Mexico’s premier colonial city is attracting American retirees. The largest number of Americans living outside the United States is in Mexico. The U.S. Embassy in Mexico City estimates that more than 1 million Americans live in the country either full or part time.
The U.S. Census Bureau forecasts a doubling of the nation’s 65-and-older population, which will grow from 43.1 million in 2012 to an expected 83.7 million by 2050. It is reasonable to expect that many of these retirees will also be attracted to Mexico, for the same reasons the million Americans already in Mexico made that choice. Mexico offers a warm climate, proximity to the United States and an affordable cost of living.
On the list of destinations in Mexico that get American retiree attention, San Miguel de Allende, with its colonial charm, great weather and international flavor, is near the top. The expat community in this colonial city is more than 15 percent of the total population, and, like the expat retiree population of the country as a whole, is likely to increase substantially over the coming decade.
San Miguel also enjoys a lot of attention from within Mexico. This country’s economy has grown at a consistent pace over the past few years, making it possible for more Mexicans to afford second homes. President Enrique Peña Nieto has been successful at implementing political and economic reforms, instilling confidence that more good times lie ahead.
In the years leading up to 2008, real estate activity in San Miguel was frenetic and property values were on a tear. However, prices and sales fell with the post-2008 disappearance of North American buyers.
Today, the real estate market has stabilized, and values are again beginning to move up, due to the influx of Mexican buyers, increased purchasing by Canadians and the return of U.S. buyers, thanks to the improved U.S. economy.
For all these reasons, the property market in San Miguel de Allende is among the most interesting worldwide. However, it is not among the world’s most affordable places. This market qualifies more as luxury than bargain, with many properties priced over the $500,000 mark. Two and three decades ago, 300-year-old homes in the Centro neighborhood were plentiful and cheap. Today these properties are priced in the millions. The best deals are the fixer-uppers. These come at below-market value, and, if remodeled well, can see big jumps in value.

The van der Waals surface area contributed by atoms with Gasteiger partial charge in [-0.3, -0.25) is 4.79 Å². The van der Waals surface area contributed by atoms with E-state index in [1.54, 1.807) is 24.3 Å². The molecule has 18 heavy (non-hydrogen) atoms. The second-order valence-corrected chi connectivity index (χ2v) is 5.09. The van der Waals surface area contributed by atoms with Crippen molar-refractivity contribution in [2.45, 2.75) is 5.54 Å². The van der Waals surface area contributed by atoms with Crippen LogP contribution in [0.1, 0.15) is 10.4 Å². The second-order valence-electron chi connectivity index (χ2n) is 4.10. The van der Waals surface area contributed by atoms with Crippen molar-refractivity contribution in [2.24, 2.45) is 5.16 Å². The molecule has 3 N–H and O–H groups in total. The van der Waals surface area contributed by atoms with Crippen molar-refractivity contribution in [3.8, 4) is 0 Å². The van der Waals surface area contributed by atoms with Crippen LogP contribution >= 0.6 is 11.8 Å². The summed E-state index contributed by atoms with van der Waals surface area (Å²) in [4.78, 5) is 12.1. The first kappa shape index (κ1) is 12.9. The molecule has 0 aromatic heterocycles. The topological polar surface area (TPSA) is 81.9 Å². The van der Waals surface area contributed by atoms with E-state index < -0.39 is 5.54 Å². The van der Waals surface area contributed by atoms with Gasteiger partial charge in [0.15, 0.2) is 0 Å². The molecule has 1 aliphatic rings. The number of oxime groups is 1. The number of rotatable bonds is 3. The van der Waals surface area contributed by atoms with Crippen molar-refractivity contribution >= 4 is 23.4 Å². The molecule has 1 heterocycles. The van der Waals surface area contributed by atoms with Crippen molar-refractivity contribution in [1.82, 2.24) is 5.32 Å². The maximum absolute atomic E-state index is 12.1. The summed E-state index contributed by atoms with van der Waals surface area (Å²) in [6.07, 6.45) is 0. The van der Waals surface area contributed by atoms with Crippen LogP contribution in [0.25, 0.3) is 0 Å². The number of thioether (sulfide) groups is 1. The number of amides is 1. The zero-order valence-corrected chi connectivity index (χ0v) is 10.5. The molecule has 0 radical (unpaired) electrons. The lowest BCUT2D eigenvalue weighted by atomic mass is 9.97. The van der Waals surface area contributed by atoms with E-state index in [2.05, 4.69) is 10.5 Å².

For example, on the market right now is a two-bedroom, two-and-a-half bath home in the heart of the downtown Centro neighborhood. The asking price is $495,000, due to the location. If you were to invest $60,000 to $75,000 in a remodel of this property, adding a master suite, for example, it could become worth $1 million.
San Miguel de Allende’s rental market is active, and you have good options for property management. Both snowbirds and income investors can buy with the intention of renting out their properties either short or long term to enjoy steady rental income. One good location for this kind of purchase is the popular San Antonio neighborhood. This is a walkable, friendly neighborhood with bakeries, shops, restaurants and cafes. Values in this neighborhood are well below those in Centro. You could buy a one-bedroom, one-bath condo in this part of the city, only three blocks from the main square, for less than $200,000.
Most real estate transactions in San Miguel are cash purchases. While it is possible for a foreign buyer to finance a purchase through a Mexican bank, the terms are very different from those American buyers are accustomed to.
It can be difficult to get reliable information on the property purchase process in this country. Foreigners can legally own property in Mexico. However, you have different options for how to take title to property you buy in this country depending on the location (within a certain distance from the coast, for example), intended use and whether financing is involved.
A foreigner purchasing in San Miguel de Allende can hold fee-simple title in his or her own name, or you could take title through a Mexican trust. This can be advisable when financing is involved or when purchasing through an individual retirement account or 401(k).
If buying for business or commercial use, you could establish a Mexican corporation, and then purchase your property through that corporation. However, this option is not allowed when purchasing property for use as a personal residence.